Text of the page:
Senate Telecom Markup Begins

Debate on the wide-ranging Senate telecom bill commenced Thursday with no clear indication of how the vote will turn out. The bill appeared to enjoy the support of most of the 12 Republicans on the committee, with the exception of Sen. Olympia Snowe (R-Maine), who is co-sponsoring a network neutrality amendment with Sen. Brian Dorgan (D-N.D.) Full opposition by the committee's 10 Democrats was less clear; most found something to like about the bill.

Barbara Boxer (D-Calif.) was good with the broadcast flag and opening up unused TV channels for unlicensed devices, but she wanted the franchising language tightened.

"My constituents say more is needed," she said.

She also threw her weight behind the Snowe-Dorgan amendment, which is still on deck with 90 other amendments. Boxer said the current net neutrality language in the bill "fails to address the fundamental issue of discrimination."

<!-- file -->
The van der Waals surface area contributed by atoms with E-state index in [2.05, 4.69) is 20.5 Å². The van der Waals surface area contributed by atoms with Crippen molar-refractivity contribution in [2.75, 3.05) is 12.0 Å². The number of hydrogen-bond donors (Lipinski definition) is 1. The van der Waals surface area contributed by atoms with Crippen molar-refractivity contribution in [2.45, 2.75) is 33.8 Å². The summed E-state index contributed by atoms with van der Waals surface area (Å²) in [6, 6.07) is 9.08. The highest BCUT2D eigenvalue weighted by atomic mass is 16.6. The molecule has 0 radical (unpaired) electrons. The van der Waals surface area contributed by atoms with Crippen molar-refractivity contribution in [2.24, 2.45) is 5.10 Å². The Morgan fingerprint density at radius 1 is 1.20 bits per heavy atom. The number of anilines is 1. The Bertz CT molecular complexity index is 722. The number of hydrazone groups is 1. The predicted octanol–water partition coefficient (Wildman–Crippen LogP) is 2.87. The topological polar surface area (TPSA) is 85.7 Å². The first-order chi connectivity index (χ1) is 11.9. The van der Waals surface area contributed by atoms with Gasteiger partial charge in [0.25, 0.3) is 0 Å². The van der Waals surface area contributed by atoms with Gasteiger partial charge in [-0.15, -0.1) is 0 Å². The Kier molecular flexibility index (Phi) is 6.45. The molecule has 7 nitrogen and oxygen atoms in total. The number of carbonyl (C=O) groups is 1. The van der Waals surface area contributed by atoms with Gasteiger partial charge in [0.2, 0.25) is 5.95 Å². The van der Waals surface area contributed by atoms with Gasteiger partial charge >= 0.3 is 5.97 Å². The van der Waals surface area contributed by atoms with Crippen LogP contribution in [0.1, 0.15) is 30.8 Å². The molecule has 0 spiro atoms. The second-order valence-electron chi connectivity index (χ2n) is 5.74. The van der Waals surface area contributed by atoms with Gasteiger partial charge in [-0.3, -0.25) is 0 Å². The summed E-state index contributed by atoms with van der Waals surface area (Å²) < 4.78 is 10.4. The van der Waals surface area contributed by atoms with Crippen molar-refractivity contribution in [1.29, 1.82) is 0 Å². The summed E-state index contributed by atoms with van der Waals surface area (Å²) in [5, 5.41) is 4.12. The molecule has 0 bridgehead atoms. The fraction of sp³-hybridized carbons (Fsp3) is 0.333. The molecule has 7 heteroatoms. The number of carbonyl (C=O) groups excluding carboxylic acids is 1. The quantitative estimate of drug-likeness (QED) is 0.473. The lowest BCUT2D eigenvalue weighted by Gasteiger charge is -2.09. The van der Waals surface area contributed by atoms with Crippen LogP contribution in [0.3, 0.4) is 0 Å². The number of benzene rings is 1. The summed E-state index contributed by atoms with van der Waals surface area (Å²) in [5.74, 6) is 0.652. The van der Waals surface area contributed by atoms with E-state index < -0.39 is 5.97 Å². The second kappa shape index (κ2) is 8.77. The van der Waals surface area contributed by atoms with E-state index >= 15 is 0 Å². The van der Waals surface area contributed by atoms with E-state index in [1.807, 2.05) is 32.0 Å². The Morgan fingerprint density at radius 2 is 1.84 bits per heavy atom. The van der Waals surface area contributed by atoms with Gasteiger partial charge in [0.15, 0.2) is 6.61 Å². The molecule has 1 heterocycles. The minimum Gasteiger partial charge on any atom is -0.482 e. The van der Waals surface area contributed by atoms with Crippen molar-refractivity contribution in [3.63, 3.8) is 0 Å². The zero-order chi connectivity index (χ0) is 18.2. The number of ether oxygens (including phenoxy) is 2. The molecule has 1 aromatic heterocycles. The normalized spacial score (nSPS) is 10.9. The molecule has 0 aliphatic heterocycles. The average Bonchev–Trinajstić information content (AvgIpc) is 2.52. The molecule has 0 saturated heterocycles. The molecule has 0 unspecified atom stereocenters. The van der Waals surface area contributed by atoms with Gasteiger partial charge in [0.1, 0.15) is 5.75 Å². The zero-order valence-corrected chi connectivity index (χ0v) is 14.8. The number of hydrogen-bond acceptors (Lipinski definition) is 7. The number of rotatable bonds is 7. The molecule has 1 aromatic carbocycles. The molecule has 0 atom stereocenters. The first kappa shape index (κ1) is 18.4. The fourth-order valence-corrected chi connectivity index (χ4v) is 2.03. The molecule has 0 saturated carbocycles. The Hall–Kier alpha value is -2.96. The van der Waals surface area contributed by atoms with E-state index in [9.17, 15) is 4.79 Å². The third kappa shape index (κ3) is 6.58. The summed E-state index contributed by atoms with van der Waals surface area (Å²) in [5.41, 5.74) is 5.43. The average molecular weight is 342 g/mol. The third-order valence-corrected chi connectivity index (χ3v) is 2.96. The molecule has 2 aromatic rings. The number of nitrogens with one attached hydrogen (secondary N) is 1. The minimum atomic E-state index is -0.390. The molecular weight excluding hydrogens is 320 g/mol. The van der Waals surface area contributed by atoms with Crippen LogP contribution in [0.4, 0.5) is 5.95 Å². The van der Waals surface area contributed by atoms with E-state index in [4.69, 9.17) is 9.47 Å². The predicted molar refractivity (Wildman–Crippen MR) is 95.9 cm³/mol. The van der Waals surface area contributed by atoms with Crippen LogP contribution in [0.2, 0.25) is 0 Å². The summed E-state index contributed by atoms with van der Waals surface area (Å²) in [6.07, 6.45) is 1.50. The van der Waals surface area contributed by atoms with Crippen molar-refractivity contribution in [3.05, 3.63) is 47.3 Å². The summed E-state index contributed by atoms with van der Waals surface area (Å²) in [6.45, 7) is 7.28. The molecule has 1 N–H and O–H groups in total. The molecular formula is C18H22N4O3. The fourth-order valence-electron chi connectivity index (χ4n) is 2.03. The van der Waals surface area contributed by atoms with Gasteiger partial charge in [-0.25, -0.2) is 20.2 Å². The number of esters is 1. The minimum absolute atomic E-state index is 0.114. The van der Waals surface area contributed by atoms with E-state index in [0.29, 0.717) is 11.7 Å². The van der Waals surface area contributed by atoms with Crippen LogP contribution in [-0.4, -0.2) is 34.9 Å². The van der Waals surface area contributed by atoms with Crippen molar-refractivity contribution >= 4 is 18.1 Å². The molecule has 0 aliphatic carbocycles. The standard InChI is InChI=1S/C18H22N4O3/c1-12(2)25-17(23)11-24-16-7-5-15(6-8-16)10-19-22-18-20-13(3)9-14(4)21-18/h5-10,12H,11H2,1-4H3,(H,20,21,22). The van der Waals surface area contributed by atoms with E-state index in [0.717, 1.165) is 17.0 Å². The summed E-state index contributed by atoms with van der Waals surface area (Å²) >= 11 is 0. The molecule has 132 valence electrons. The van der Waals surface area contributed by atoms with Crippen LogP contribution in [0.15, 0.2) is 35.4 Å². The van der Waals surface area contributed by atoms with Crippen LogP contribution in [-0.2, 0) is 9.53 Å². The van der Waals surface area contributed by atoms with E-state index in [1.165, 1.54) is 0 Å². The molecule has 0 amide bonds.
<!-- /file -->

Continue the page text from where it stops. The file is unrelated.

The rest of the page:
Dorgan said it had "no similarity to that which we hoped for."

Network neutrality has been a monkey wrench in the gears of this bill from its inception, and several Republicans haven't budged from their opposition to it. Sen. George Allen (R-Va.) called his side of the table "the freedom corner" because they view net neutrality as Internet regulation. Allen also said he'd be introducing an amendment to make the moratorium on taxing the Internet permanent.

Most of the initial markup session on Thursday was spent debating amendments on Universal Service Fund reform. The USF has traditionally been collected from long-distance revenue to subsidize phone service in rural and low-income areas. With the advent of cell phones in Internet phone service, aka VoIP, the source for USF is on the decline. The legislation in the telecom package seeks to ensure the viability of the USF. Amendments adopted Thursday would prevent economic regulation of VoIP companies at the state level.

In all, 213 amendments were filed on the bill, a record for the committee, said Hawaii's Sen. Dan Inouye, the ranking Democrat. "This will test the limits of our patience," he said.

About a dozen amendments were dispensed with before the committee adjourned. The markup of the bill, retitled "HR 5252" to replace the much less complex House version, will continue Tuesday, June 27. Chairman Ted Stevens (R-Alaska) said by that time, he hoped to get the number of amendments down to about 100.